I don't have enough information to give you a full answer, however, you do not need to wait at all or do anything. If you need his belongings removed you will either have to do it yourself or make arrangements for him to do it while you are not present - but your representative is.
This isn't really a family law issue, however there are a few recommendations that I would make.
I agree with the prior responding attorney that there isn't a set amount of time. However, I would recommend that you send him a letter confirming his prior opportunity to remove his belongings, confirming that he failed to take that opportunity, and giving him a deadline to remove his things from the residence. You should identify a means that he may do so to avoid problems - such as appropriate time windows and third parties who you feel comfortable coming to the home. This will help to avoid issues if he fails to show and you need to dispose of the belongings in some fashion. You should also keep a paper trail throughout the process just in case.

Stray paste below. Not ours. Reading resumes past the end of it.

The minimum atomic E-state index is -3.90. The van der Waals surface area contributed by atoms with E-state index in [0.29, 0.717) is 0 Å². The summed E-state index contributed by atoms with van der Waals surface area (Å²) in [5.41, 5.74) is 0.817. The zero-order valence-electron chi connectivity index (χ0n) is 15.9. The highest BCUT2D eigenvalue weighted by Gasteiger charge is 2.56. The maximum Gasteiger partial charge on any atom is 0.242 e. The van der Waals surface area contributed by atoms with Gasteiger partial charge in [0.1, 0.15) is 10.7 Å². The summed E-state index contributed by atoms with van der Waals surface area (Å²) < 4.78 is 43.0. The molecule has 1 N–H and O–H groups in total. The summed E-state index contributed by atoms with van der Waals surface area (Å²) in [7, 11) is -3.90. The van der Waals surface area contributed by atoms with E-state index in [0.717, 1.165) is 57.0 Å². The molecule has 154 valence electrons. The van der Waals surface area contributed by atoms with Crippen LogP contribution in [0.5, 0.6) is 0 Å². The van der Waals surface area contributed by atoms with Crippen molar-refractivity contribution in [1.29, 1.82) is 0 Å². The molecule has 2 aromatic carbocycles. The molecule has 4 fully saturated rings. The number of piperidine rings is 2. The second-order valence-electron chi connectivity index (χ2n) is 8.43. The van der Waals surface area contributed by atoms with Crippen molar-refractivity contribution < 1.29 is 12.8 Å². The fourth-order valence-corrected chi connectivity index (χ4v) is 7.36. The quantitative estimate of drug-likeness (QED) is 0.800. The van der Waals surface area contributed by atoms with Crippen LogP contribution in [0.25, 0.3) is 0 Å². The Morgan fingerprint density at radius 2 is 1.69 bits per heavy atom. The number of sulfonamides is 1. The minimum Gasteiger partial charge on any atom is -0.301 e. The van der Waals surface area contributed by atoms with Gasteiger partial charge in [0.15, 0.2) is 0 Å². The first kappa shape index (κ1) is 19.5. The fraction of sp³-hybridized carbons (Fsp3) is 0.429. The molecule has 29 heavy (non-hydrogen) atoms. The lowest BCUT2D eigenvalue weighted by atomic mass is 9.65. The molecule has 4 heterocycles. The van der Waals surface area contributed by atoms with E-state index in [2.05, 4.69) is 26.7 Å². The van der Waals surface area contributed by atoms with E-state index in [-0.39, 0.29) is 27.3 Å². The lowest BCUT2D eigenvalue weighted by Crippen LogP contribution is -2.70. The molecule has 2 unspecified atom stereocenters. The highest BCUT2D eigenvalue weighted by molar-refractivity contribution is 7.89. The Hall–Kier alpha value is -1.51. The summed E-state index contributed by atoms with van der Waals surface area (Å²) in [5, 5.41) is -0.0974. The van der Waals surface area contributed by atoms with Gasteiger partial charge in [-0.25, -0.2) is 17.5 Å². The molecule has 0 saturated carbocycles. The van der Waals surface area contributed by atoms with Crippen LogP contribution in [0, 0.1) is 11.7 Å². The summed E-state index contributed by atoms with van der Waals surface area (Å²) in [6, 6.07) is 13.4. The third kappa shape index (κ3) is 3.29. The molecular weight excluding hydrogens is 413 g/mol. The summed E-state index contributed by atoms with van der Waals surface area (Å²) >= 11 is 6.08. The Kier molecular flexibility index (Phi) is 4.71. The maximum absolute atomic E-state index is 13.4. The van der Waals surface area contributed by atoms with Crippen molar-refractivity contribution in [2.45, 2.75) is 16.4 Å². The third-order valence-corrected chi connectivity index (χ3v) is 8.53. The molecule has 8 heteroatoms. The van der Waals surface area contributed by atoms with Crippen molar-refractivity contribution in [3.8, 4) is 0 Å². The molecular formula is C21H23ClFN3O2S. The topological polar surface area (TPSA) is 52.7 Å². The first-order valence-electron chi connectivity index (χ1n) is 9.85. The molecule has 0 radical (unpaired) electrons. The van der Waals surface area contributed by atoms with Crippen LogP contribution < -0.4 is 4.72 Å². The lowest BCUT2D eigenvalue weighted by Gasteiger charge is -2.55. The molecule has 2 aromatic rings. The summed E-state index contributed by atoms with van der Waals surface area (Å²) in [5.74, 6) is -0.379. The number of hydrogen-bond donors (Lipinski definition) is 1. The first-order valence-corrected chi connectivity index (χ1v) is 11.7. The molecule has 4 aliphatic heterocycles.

Best of luck to you.
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Ms. Russo has answered the question with great clarity. I would only add that a certified return request letter be sent to him so you can show proof of receipt. Do not open the letter if it is returned. A judge may need to do that should he later file a small claims or larger civil suit. You might also call a family member of his and ask that they as the third party come and pick up his things. Have a witness present for you if you intend to be there should any third party family member take the items. Have a list of the items prepared and the party picking them up sign off on the same. Keep the signed list in case of future action. In your letter to him let him know of the intention to call his third party family member should he not appear. Good Luck. Hope this helps?